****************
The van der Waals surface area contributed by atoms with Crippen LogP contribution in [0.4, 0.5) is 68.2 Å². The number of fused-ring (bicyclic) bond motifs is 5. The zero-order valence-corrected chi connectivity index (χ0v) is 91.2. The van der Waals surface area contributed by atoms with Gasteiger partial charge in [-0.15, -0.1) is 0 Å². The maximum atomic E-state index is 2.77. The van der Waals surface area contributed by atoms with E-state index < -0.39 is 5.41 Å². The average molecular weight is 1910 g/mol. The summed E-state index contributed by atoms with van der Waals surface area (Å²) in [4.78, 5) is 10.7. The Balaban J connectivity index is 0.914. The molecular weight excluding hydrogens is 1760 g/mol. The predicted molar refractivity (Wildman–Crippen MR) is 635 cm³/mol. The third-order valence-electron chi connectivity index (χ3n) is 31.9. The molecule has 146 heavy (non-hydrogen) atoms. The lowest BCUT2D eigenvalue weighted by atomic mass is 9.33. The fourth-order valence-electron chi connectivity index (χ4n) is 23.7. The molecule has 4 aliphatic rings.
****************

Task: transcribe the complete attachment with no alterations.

The van der Waals surface area contributed by atoms with Crippen LogP contribution in [0.4, 0.5) is 68.2 Å². The number of fused-ring (bicyclic) bond motifs is 5. The zero-order valence-corrected chi connectivity index (χ0v) is 91.2. The van der Waals surface area contributed by atoms with Gasteiger partial charge in [-0.15, -0.1) is 0 Å². The maximum atomic E-state index is 2.77. The van der Waals surface area contributed by atoms with E-state index < -0.39 is 5.41 Å². The average molecular weight is 1910 g/mol. The summed E-state index contributed by atoms with van der Waals surface area (Å²) in [4.78, 5) is 10.7. The Balaban J connectivity index is 0.914. The molecular weight excluding hydrogens is 1760 g/mol. The predicted molar refractivity (Wildman–Crippen MR) is 635 cm³/mol. The third-order valence-electron chi connectivity index (χ3n) is 31.9. The molecule has 146 heavy (non-hydrogen) atoms. The lowest BCUT2D eigenvalue weighted by atomic mass is 9.33. The fourth-order valence-electron chi connectivity index (χ4n) is 23.7. The molecule has 4 aliphatic rings.